Redirecting Edit Page


Sometimes you want to redirect a user to a different page than what they requested for.

For example, if they're not logged in, you might want to prevent them from editing their profile, accessing private information, or checking out items in their shopping cart. Usually you want to redirect them to the login page, and after they have successfully logged in, take them back to the page they originally wanted to access.

There are many other reasons you probably want to have the last word on whether a user can or cannot access a certain page. Ember allows you to control that access with a combination of hooks and methods in your route.

One of the methods is transitionTo(). Calling transitionTo() from a route or transitionToRoute() from a controller will stop any transitions currently in progress and start a new one, functioning as a redirect. transitionTo() behaves exactly like the link-to helper.

The other one is replaceWith() which works the same way as transitionTo(). The only difference between them is how they manage history. replaceWith() substitutes the current route entry and replaces it with that of the route we are redirecting to, while transitionTo() leaves the entry for the current route and creates a new one for the redirection.

If the new route has dynamic segments, you need to pass either a model or an identifier for each segment. Passing a model will skip the route's model() hook since the model is already loaded.

Transitioning Before the Model is Known

Since a route's beforeModel() executes before the model() hook, it's a good place to do a redirect if you don't need any information that is contained in the model.

app/router.js
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Router.map(function() {
  this.route('posts');
});
app/routes/index.js
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import Route from '@ember/routing/route';

export default Route.extend({
  beforeModel(/* transition */) {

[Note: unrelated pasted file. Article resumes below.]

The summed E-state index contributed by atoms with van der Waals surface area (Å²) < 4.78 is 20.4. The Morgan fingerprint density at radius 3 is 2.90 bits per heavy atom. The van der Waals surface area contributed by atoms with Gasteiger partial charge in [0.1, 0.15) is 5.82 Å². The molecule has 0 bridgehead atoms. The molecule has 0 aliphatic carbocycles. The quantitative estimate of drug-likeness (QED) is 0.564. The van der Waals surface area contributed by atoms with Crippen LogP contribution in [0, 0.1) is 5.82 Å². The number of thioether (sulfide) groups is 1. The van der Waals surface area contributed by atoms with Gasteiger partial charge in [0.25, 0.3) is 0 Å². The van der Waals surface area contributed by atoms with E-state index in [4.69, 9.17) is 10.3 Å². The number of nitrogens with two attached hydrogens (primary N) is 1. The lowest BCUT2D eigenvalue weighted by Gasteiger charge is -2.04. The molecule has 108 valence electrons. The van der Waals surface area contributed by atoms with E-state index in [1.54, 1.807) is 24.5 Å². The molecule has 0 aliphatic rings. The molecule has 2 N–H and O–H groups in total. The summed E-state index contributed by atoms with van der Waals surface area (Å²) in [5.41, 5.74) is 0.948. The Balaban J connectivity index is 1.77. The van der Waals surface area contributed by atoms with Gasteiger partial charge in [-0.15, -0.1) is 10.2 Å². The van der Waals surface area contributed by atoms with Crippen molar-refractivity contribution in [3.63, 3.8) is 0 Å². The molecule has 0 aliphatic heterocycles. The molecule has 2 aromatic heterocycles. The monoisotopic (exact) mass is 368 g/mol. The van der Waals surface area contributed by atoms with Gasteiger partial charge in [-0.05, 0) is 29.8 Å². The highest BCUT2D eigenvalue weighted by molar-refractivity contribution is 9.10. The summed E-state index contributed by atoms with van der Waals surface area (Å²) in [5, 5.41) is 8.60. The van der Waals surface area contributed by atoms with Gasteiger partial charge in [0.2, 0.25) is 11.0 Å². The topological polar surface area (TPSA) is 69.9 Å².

this.transitionTo('posts'); // Implicitly aborts the on-going transition.
  }
});

beforeModel() receives the current transition as an argument, which we can store and retry later. This allows us to return the user back to the original route. For example, we might redirect a user to the login page when they try to edit their profile, and immediately redirect them back to the edit page once they have successfully logged in. See Storing and Retrying a Transition for how to do that.

If you need to examine some application state to figure out where to redirect, you might use a service.

Transitioning After the Model is Known

If you need information about the current model in order to decide about redirection, you can use the afterModel() hook. It receives the resolved model as the first parameter and the transition as the second one. For example:

app/router.js
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Router.map(function() {
  this.route('posts');
  this.route('post', { path: '/post/:post_id' });
});
app/routes/posts.js
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import Route from '@ember/routing/route';

export default Route.extend({
  afterModel(model, transition) {
    if (model.get('length') === 1) {
      this.transitionTo('post', model.get('firstObject'));
    }
  }
});

When transitioning to the posts route if it turns out that there is only one post, the current transition will be aborted in favor of redirecting to the PostRoute with the single post object being its model.

Child Routes

Let's change the router above to use a nested route, like this:

app/router.js
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Router.map(function() {
  this.route('posts', function() {
    this.route('post', { path: '/:post_id' });
  });
});

If we redirect to posts.post in the afterModel hook, afterModel essentially invalidates the current attempt to enter this route. So the posts route's beforeModel, model, and afterModel hooks will fire again within the new, redirected transition. This is inefficient, since they just fired before the redirect.

Instead, we can use the redirect() method, which will leave the original transition validated, and not cause the parent route's hooks to fire again:

app/routes/posts.js
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import Route from '@ember/routing/route';

export default Route.extend({
  redirect(model, transition) {
    if (model.get('length') === 1) {
      this.transitionTo('posts.post', model.get('firstObject'));
    }
  }
});